3. The test can be used for trouble shooting “problem” areas within a field because it provides both biological and chemical information.
  4. The soil health test can be used to make N, P, K, and lime recommendations (it can do micronutrients too, but since the methodology is so new we are still learning the exact “critical” levels).


Respiration (IR Gas Analyzer CO2-C):

This number is ppm CO2-C released in 24 hrs by soil microbes after soil has been dried and rewetted. This is a measure of microbial activity in the soil and is highly related to the fertility of the soil.


Extractable Organic Carbon:

This number in ppm is the amount of organic C extracted from the soil with water. This pool of carbon is roughly 80 times smaller than total soil organic C pool (% organic matter) and reflects the energy/food source that is driving your soil microbes.

Extractable Organic Nitrogen:

The total water extractable N from your soil expressed in ppm.

% Microbially Active Carbon:

This number is the percent of water extractable organic C that the soil microbes broke down is 24 hrs. It is the IR Gas Analyzer CO2-C divided by the organic C times 100. We like to see the number above 20.

Total Available Nitrogen:

The total amount of plant available nitrogen in your soil expressed in pounds of N per acre.

Available Inorganic Nitrogen:

The amount of ammonium and nitrate nitrogen in pounds of N per acre.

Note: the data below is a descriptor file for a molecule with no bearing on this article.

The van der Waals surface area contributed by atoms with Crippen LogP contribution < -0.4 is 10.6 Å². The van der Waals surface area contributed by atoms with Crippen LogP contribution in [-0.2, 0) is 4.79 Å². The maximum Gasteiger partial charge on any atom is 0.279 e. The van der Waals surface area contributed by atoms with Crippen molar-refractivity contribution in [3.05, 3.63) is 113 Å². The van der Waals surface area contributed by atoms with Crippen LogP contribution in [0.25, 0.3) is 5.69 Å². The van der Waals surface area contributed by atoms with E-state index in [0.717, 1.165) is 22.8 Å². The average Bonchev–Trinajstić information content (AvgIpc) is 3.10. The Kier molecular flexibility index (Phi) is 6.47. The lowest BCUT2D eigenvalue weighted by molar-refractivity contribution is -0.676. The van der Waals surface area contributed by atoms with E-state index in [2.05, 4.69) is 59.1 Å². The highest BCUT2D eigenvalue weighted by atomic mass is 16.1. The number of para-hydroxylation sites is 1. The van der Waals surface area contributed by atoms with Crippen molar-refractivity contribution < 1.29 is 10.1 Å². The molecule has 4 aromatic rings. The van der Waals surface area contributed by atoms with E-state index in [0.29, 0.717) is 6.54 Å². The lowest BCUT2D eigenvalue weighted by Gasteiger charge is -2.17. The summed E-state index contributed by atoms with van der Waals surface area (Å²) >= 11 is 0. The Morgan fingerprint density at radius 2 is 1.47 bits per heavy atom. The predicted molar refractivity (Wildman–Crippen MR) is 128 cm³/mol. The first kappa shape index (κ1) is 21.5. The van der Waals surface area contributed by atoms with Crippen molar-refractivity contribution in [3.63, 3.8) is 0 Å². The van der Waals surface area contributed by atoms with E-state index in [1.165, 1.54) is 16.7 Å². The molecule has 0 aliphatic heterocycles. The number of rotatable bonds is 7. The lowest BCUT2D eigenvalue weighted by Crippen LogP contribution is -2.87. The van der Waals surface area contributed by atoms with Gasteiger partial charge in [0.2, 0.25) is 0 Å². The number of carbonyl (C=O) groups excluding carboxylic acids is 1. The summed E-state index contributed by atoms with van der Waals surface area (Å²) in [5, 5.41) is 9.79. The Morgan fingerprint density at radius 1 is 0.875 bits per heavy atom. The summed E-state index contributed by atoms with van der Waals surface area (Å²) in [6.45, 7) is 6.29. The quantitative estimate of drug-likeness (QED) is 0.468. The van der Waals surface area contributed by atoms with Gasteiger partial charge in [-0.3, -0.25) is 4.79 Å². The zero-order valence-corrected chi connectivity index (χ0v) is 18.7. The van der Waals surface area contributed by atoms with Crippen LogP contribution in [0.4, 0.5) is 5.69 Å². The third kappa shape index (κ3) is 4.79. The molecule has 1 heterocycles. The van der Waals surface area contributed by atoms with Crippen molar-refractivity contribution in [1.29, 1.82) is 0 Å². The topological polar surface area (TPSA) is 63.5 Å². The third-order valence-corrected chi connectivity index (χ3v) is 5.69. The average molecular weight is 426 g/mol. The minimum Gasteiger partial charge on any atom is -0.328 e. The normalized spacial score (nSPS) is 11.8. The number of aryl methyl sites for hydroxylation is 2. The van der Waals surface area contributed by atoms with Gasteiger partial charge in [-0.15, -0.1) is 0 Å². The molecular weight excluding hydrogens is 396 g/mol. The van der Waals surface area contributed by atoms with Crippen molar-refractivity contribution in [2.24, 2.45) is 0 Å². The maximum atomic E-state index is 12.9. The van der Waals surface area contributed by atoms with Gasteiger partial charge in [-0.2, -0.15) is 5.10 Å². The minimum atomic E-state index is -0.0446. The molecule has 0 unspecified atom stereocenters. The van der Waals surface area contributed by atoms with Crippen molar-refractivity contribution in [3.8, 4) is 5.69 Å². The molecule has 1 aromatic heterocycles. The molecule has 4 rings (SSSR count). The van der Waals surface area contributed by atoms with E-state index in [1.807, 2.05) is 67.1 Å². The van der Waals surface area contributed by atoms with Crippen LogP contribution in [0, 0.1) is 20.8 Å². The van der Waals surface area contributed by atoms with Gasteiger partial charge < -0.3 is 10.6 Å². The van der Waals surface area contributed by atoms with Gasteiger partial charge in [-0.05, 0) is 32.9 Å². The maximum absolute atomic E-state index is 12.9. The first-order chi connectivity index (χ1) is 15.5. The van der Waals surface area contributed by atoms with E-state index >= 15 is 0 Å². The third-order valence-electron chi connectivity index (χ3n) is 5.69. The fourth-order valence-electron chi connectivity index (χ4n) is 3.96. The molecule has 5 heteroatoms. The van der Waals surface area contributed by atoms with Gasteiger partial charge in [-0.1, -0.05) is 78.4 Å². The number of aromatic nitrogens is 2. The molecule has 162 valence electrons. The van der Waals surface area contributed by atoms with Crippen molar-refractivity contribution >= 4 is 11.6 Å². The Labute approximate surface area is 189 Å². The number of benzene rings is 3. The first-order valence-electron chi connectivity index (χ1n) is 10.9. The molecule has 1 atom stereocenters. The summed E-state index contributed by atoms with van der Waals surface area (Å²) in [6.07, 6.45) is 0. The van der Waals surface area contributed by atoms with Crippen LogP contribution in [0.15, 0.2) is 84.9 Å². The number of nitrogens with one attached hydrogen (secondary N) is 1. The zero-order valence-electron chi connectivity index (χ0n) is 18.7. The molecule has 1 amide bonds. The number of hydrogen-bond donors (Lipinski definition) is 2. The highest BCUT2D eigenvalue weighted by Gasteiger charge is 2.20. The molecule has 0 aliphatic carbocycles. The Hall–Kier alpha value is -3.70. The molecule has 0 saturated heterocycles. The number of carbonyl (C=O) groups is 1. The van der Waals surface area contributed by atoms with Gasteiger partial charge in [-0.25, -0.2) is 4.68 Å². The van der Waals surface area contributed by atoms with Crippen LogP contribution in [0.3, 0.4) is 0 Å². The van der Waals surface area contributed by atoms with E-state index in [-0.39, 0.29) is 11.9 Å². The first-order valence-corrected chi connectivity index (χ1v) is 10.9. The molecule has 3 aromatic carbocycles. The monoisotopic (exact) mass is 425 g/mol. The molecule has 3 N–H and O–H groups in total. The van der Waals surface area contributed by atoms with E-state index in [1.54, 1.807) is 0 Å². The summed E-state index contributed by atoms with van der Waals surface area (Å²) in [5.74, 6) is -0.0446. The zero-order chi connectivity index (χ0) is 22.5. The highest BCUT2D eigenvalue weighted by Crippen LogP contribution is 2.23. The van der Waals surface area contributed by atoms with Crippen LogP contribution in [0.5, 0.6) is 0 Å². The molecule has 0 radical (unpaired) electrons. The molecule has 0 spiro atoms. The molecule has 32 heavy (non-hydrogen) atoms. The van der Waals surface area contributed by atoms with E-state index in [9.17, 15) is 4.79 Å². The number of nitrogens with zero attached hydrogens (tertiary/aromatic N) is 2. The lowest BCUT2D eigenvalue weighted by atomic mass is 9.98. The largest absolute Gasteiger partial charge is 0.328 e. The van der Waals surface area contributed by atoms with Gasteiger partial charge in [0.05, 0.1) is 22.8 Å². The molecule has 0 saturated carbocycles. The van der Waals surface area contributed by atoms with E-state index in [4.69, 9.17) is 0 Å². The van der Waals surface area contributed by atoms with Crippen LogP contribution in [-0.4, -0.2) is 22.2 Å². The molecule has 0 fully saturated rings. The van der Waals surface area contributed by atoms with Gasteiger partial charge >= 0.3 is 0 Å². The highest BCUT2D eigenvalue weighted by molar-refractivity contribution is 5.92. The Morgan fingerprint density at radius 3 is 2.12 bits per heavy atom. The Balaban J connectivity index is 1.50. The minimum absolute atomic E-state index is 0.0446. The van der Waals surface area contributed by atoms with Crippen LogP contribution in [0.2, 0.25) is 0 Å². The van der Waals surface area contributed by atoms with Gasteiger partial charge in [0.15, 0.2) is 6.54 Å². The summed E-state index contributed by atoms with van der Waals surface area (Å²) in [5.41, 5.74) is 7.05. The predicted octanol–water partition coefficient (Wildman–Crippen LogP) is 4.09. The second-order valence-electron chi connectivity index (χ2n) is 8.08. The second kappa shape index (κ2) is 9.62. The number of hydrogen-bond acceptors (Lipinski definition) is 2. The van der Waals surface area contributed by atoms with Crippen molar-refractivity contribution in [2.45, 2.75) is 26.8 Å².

Available Organic N:

The amount of N being released through mineralization in pounds of N per acre. While the ratio of microbially active carbon to extractable organic nitrogen tells us how much nitrogen is being acted upon by the microbes, the Nmin estimates how much N will be immediately available. The amount of Nmin relies heavily on the organic C:N value.

Extra Nitrogen Credited for Active/Healthy Soils:

This value is included in the organic N release when it is greater than zero. The value was used to adjust the potential organic N release in relatively active and healthy soils. Soils that are “healthier” are more efficient at mineralizing nitrogen.

Organic C:N:

This is the ratio of organic C to organic N in soil based on a water extraction. This number is used in conjunction with the IR Gas Analyzer CO2-C number to estimate potential N and P mineralization. It is also used in the soil health calculation. This number is a very sensitive indicator of the health of your soil and has a significant impact on the activity of soil microbes. We like to see number below 20.

Organic N:P: